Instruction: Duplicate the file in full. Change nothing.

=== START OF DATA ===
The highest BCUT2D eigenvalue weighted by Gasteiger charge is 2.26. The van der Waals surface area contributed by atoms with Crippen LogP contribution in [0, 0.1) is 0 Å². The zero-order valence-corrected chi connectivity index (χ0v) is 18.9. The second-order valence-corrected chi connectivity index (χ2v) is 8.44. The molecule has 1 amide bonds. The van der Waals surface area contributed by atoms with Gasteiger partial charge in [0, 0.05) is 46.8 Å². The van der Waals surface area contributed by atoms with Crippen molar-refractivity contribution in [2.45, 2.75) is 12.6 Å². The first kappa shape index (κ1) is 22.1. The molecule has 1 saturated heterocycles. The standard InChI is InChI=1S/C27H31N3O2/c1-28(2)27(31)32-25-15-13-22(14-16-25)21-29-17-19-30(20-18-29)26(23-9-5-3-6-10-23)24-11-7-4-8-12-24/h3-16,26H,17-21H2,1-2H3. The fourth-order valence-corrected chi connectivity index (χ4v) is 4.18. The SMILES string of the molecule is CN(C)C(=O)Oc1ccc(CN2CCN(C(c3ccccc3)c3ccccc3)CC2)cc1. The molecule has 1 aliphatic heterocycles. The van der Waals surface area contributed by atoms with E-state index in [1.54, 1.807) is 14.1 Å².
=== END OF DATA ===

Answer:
The highest BCUT2D eigenvalue weighted by Gasteiger charge is 2.26. The van der Waals surface area contributed by atoms with Crippen LogP contribution in [0, 0.1) is 0 Å². The zero-order valence-corrected chi connectivity index (χ0v) is 18.9. The second-order valence-corrected chi connectivity index (χ2v) is 8.44. The molecule has 1 amide bonds. The van der Waals surface area contributed by atoms with Gasteiger partial charge in [0, 0.05) is 46.8 Å². The van der Waals surface area contributed by atoms with Crippen molar-refractivity contribution in [2.45, 2.75) is 12.6 Å². The first kappa shape index (κ1) is 22.1. The molecule has 1 saturated heterocycles. The standard InChI is InChI=1S/C27H31N3O2/c1-28(2)27(31)32-25-15-13-22(14-16-25)21-29-17-19-30(20-18-29)26(23-9-5-3-6-10-23)24-11-7-4-8-12-24/h3-16,26H,17-21H2,1-2H3. The fourth-order valence-corrected chi connectivity index (χ4v) is 4.18. The SMILES string of the molecule is CN(C)C(=O)Oc1ccc(CN2CCN(C(c3ccccc3)c3ccccc3)CC2)cc1. The molecule has 1 aliphatic heterocycles. The van der Waals surface area contributed by atoms with E-state index in [1.54, 1.807) is 14.1 Å².